Scientists from the CNRS1 and the Université Libre de Bruxelles (ULB) have put together the first global map of the distribution of atmospheric ammonia (NH3) by examining measurements taken by satellites between 2008 and 2016. The IASI interferometer built by the CNES enabled them to catalog over 200 NH3 sources, two-thirds of which had never been known before. These sources are fundamentally sites of intensive livestock production and industrial activity. The team’s findings are reported in the December 5th issue of Nature.
For the past twelve years, the IASI interferometer on board three successive Metop2 satellites has been feeding researchers with global data on different atmospheric components, including NH3. Atmospheric NH3 merits special attention as it breaks down into fine ammonium salt particles that degrade the air quality you breathe. Yet the processes controlling concentrations of this gas are still not properly understood, particularly on the local scale.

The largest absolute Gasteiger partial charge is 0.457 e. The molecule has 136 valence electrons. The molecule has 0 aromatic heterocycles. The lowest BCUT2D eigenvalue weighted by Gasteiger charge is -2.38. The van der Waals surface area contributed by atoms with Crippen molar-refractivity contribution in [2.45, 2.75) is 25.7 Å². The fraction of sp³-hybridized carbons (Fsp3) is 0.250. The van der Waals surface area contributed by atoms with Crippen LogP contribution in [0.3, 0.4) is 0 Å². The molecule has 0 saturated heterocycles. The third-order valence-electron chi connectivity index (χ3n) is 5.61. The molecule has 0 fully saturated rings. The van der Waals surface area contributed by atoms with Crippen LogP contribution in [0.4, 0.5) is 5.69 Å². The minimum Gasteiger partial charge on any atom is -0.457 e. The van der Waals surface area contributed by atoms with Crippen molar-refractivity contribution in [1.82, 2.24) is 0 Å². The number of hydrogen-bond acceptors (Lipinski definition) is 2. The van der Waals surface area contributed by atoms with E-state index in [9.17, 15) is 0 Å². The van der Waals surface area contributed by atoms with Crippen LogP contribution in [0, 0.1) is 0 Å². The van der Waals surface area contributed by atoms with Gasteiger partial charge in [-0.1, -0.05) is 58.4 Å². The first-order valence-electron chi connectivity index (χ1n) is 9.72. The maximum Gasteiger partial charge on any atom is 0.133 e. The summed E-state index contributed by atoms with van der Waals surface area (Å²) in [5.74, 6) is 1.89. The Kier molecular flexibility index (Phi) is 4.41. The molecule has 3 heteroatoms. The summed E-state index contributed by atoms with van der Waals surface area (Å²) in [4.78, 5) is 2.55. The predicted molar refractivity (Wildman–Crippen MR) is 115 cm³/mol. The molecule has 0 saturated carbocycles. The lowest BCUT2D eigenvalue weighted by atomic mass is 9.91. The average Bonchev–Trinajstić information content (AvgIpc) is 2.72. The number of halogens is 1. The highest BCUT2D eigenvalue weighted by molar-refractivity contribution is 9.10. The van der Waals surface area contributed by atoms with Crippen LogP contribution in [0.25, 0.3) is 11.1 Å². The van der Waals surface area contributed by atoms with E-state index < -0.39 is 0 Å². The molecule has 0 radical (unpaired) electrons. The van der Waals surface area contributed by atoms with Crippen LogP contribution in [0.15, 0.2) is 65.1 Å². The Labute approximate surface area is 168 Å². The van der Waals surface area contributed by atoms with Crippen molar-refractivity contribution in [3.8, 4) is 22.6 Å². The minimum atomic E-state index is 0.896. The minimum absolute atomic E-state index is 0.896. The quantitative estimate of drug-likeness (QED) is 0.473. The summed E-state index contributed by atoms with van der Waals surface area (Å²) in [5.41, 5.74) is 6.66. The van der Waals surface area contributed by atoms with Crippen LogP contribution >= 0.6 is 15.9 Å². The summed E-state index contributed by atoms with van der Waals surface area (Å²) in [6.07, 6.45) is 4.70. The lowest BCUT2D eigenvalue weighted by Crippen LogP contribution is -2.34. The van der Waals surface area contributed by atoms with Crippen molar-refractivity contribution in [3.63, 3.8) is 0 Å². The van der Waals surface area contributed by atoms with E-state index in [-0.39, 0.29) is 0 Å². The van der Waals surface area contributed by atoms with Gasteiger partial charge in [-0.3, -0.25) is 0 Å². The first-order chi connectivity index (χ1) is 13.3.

Employing the daily data on NH3 levels recorded by the interferometers over a period spanning close to a decade, the scientists produced a map of the global atmospheric distribution of NH3 whose resolution is on the order of a square kilometer. By integrating their map with satellite imagery, they uncovered and categorized 241 point sources of anthropogenic NH3 emissions—83 related to intensive livestock production and 158 to industrial activity—as well as 178 wider emission zones.
As well as recording new sources not found on existing emission inventories, the research has revealed that levels of emissions from formerly identified sources are critically underestimated. By observing variations in the data over time, the team was also able to trace developments of the related human activities, like the startup or shutdown of industrial complexes or the expansion of infrastructures for intensive animal farming.
These findings suggest that improved management of the impact of NH3 pollution requires a complete review of NH3 emissions, which are a lot higher than currently suggested by inventories.
1 These scientists belong to the LATMOS research laboratory (CNRS/Sorbonne University/Université de Versailles Saint-Quentin-en-Yvelines). Along with eight other labs whose research focuses on the global environment, it is a part of the Institut Pierre Simon Laplace (IPSL).
2 Launched by the ESA and EUMETSAT in 2007, the Metop program continuously records atmospheric composition by satellite. The data collected will ultimately cover a period of 18 years. Three satellites have been deployed in succession, the last being Metop-C, commissioned on November 7, 2018.